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A Texas Ranger

In 1874, Napoleon Augustus Jennings moved to Texas to become a prominent member of the Texas Rangers tasked with border patrol under the command of L.H. McNelly.

South Texas was overrun by thieves and outlaws, and over three thousand Mexican guerrillas raided settlers on both sides of the border.

McNelly’s Rangers became famous for their often violent and murderous campaigns. Maintaining strict law in the anarchic area was not easy and they quickly gained a reputation as “fire-eating, quarrelsome daredevils”.

During this period they made over eleven hundred arrests and killed many more. McNelly ordered them “to have fun, and to carry out a set policy of terrorizing the Mexicans at every opportunity,”

Jenning’s memoir includes many accounts of these clashes with Mexican guerrillas and records well-known incidents involving McNelly — his battles with the US government and the fight at Las Cuevas with Cortuna and his raiders.

Jennings also provides first-hand accounts of scrapes with King Fisher’s outlaw band, John Wesley Hardin, and the families involved in the Taylor-Sutton feud.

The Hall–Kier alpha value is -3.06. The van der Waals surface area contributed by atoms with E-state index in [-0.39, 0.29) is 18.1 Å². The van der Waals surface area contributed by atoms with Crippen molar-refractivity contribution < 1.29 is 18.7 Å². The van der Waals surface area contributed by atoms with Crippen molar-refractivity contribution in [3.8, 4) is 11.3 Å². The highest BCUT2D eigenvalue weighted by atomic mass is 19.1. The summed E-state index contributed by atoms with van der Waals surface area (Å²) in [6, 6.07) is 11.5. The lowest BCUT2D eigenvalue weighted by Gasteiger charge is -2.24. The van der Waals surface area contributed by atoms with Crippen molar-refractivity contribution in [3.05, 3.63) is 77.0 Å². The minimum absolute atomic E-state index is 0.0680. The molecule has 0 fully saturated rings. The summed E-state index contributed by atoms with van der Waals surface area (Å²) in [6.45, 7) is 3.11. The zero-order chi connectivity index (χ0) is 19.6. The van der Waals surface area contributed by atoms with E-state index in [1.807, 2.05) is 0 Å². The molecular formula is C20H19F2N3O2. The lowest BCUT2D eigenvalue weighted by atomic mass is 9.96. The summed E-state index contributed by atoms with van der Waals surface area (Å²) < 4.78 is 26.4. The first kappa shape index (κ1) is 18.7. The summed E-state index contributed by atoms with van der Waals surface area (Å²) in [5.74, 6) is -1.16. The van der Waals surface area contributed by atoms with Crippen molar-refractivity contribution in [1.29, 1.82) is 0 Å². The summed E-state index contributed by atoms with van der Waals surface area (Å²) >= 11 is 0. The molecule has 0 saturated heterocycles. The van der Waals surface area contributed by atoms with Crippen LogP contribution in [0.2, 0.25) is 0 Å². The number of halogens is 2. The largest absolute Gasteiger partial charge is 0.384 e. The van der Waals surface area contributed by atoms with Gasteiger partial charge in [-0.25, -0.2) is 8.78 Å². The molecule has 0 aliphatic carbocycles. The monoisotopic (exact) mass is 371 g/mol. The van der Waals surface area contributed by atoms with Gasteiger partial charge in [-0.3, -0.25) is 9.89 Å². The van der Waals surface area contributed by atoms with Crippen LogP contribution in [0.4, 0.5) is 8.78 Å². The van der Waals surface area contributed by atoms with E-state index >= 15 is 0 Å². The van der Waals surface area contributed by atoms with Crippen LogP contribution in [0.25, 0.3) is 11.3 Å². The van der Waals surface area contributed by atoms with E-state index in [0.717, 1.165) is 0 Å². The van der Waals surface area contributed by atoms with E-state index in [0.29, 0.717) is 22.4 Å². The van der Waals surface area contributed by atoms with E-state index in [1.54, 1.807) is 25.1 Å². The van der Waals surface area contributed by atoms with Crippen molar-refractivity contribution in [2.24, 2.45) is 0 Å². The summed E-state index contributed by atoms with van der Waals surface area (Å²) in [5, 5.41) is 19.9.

In an era of cattle thieving and terror, A Texas Ranger follows Jennings through the southern border of Texas and finds a vivid first-hand portrayal of life in the late 19th century in one of the most lawless and violent places in the United States.

“If any time of the past was ever vivid and vital enough to live on through mere reporting… it was the time when McNelly’s rangers rode the bloody border of Texas. Hence it is exceedingly fortunate that a man who was to become a skilled reported rode with them and later saw reason for putting down some of the things he had been part of.” — J. Frank Dobie

Napoleon Augustus Jennings was born in Philadelphia, the son of a wealthy merchant, on January 11, 1856, and graduated from St. Paul’s School in Concord, New Hampshire. He moved to Texas in 1874 and became a ranger, that years chronicled in this book. When his father died in 1878 he returned to Philadelphia and attempted to run the family business, but was smothered by city life. He returned to the West in 1881 as a prospector, miner, stagecoach driver, and sign painter in Colorado. Jennings died in New York on December 15, 1919.

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2 Responses

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  1. Sam B. Wagner says

    A fascinating and well-written first-hand account of the early and very dangerous days of the Texas Rangers

  2. Eliza says

    Great Read Aloud!

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